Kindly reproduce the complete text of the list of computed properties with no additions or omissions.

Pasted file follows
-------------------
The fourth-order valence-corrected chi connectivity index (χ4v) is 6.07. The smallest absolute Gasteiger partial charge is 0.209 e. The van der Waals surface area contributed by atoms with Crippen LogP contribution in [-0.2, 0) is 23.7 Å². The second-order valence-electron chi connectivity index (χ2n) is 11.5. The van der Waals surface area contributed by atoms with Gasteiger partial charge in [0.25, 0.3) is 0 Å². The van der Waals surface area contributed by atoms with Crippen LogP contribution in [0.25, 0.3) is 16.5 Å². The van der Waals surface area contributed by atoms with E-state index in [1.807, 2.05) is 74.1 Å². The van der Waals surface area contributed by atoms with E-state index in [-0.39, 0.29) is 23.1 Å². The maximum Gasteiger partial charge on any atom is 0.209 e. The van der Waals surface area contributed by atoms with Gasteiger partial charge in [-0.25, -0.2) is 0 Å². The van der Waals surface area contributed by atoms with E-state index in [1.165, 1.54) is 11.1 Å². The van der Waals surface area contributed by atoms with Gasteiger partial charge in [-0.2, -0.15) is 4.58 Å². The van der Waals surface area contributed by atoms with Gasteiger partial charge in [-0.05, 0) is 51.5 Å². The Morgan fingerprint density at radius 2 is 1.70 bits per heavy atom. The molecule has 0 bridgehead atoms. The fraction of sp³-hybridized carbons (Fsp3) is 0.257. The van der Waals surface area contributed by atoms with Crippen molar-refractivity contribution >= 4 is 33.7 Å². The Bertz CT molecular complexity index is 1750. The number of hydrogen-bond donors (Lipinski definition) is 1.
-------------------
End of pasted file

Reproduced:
The fourth-order valence-corrected chi connectivity index (χ4v) is 6.07. The smallest absolute Gasteiger partial charge is 0.209 e. The van der Waals surface area contributed by atoms with Crippen LogP contribution in [-0.2, 0) is 23.7 Å². The second-order valence-electron chi connectivity index (χ2n) is 11.5. The van der Waals surface area contributed by atoms with Gasteiger partial charge in [0.25, 0.3) is 0 Å². The van der Waals surface area contributed by atoms with Crippen LogP contribution in [0.25, 0.3) is 16.5 Å². The van der Waals surface area contributed by atoms with E-state index in [1.807, 2.05) is 74.1 Å². The van der Waals surface area contributed by atoms with E-state index in [-0.39, 0.29) is 23.1 Å². The maximum Gasteiger partial charge on any atom is 0.209 e. The van der Waals surface area contributed by atoms with Gasteiger partial charge in [-0.25, -0.2) is 0 Å². The van der Waals surface area contributed by atoms with E-state index in [1.165, 1.54) is 11.1 Å². The van der Waals surface area contributed by atoms with Gasteiger partial charge in [-0.2, -0.15) is 4.58 Å². The van der Waals surface area contributed by atoms with Gasteiger partial charge in [-0.05, 0) is 51.5 Å². The Morgan fingerprint density at radius 2 is 1.70 bits per heavy atom. The molecule has 0 bridgehead atoms. The fraction of sp³-hybridized carbons (Fsp3) is 0.257. The van der Waals surface area contributed by atoms with Crippen molar-refractivity contribution >= 4 is 33.7 Å². The Bertz CT molecular complexity index is 1750. The number of hydrogen-bond donors (Lipinski definition) is 1.